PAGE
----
You just need to make sure you can back up these claims
11. The "How-To" Bullet
A very common bullet - so if you use this one, try to make it stand out and be different from your competitors. Use specifics and make it tangible to the reader, give them something which they can picture in their mind.
Example (Golf Swing Coach): How to improve your golf swing and hit the ball further with less effort
12. The "Number" Bullet
You can use this bullet when you have a specific number of ways or reasons for doing something.
This is a good bullet which can be combined with another bullet, such as the "how to".
Let's see how we can adjust our bullet from the previous example:
Example (Golf Swing Coach): 7 ways to improve your golf swing and hit the ball further with less effort
Here's an example from PNC Insights of a numbered bullet followed up with a slightly different take on the "how to" bullet.
13. The "Sneaky" Bullet
An interesting bullet that can be used to imply some sort of conspiracy that your readers know about, and that you can help solve.
Again, we can see in this example how two different types of bullets have been combined, the "sneaky" bullet and the "two-step" bullet.
14. The "Better Than" Bullet
This is a bullet that can really grab the attention of your readers. You want to find something that is good and make it even better.
For example, maybe you've recently discovered that holding meetings for teams spread over multiple locations works better with an online platform, rather than asking the various teams to come together in one location.
Example (Web Conferencing Software Company): Discover why holding meetings with our online conferencing software is better than meeting face-to-face.
15. The "Simple Fact" Bullet
Using a simple fact to demonstrate how readers are missing out something, or a worst case scenario, then follow this up with how your product or service can solve that problem.
Example (Electricity Company): Most home owners are wasting 15% of their energy, there are steps that can prevent this from happening
16. The "What" Bullet
These are simple bullets to write but still highly effective. They are used to answer common "What..?" questions that customers may have about your industry.
Example (Accountancy Firm):
- What to do when your tax-return is late
- What to do if you tax refund is late
- What to do if you get audited
17. The "What Never" Bullet
A slight variation on the "what" bullet in that it plays on the fear-factor of readers. This bullet works well when combined with the "two-step".
Example (Career Coach): What never to say in a job interview (if you want to avoid rejection)
It can also be combined with a "numbered" bullet, as in this example by The Muse
It's human nature for us to be super curious when we see the word "never"!
18. The "Do You" Bullet
Use this bullet when you want to highlight a common mistake or problem that your readers face - and you have the solution.
Example (English Language School): Do you ever make these mistakes in English?
This was a famous headline from Max Sackheim and is considered to be one of the best headlines in ad history.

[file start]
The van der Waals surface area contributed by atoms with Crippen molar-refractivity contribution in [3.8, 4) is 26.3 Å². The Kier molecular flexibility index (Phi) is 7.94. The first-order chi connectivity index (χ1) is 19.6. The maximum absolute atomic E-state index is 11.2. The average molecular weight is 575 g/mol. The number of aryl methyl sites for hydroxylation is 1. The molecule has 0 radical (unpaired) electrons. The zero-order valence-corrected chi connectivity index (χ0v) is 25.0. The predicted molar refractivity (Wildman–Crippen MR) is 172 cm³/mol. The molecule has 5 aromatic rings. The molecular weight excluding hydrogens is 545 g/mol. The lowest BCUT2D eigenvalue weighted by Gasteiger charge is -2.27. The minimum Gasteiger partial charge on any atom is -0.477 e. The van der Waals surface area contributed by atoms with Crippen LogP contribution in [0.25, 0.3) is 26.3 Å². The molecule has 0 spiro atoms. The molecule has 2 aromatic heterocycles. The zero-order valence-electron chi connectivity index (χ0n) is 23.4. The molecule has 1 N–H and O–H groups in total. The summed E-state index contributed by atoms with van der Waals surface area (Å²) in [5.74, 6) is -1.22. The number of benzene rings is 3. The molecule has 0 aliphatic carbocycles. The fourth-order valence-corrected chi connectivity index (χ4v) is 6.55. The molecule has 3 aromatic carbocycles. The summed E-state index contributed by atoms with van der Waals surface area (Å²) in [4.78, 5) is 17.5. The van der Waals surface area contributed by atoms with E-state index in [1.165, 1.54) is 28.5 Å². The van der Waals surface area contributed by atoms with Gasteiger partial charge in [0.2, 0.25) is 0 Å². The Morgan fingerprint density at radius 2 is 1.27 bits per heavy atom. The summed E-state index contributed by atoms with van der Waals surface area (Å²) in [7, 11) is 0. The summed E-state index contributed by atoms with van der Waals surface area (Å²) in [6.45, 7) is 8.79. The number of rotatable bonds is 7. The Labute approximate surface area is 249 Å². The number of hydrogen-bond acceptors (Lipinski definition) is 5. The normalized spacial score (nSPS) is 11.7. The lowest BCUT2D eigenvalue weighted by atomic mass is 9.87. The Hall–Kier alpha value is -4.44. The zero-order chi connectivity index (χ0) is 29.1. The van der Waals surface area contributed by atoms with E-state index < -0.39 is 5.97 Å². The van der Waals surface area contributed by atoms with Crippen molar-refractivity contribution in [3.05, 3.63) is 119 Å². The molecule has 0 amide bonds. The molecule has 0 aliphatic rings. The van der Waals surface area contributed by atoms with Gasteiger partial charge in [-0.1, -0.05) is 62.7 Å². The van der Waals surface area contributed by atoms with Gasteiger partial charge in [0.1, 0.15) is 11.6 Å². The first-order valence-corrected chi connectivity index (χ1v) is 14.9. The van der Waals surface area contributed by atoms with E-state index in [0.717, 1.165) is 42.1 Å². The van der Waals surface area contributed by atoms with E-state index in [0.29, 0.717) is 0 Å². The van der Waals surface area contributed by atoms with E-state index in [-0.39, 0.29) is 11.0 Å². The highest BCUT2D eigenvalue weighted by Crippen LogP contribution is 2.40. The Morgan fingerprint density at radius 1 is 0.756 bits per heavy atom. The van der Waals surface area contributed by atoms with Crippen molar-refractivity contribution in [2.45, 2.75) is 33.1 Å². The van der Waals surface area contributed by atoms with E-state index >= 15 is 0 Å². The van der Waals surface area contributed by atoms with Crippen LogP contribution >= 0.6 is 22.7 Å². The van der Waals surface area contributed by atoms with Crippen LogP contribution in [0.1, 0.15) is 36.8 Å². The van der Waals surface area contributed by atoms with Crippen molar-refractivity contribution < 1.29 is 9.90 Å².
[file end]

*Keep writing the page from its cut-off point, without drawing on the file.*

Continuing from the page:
What makes this type of bullet so appealing?
it instinctively creates curiosity and we want to know if we are making these mistakes and think to ourselves, "Maybe this guy knows how to stop me making these mistakes!"
19. The "Reason Why" Bullet
This bullet lays out the reasons why someone should buy your product or service. Use it to highlight why your offer is better than another company's, why they should buy now, why they should choose you.
Example (Business Start-Up Consultancy): 9 Reasons Why You Should Start an Online Business
This arouses curiosity and should get readers to think, "I want to know what these reasons are!"
20. The "Secrets Of" Bullet
You can use this type of bullet if you have a unusual solution, method or tool. Used sparingly it can build curiosity, overuse and it can harm your credibility.
Russell Branson really plays on his knowledge of secrets in his book, DotCom Secrets.
This is taken from his landing page, and you can also see some of the bullets we talked about earlier being put into action, such as "numbered", "how-to" and "why" and quite a few "two-steps.
21. The "Probing Question" Bullet
This may appear to be similar to bullet #18 - but the difference is that with "18" we are exposing a problem that we are fairly certain readers are making.
However, the "probing question" bullet can be a question about whether they have a specific kind of knowledge.
Example (Content Marketing Agency): Do you know these three tricks to sell more with video content to sell (and the one thing to NEVER do)?
A couple of final tips on how to approach the process of including bullets into your sales copy.
Aim to write 5 bullets for each bullet type - this will give you a final list of over 100 bullets that you can use in your sales copy. Obviously you don't want to use all 100, so start to whittle it down to the ones which you feel have the biggest impact.
The final number you choose may depend on where your copy is being published and how long it needs to be.
Weave the bullets into your sales copy so it "flows". By this, I mean you want to make the copy look consistent. For example, two short paragraphs followed by ten bullets, followed by another two short paragraphs and then another set of 10 bullets, and so on.
I hope this has been useful and can help you to start writing some super-impactful bullets for your product or service!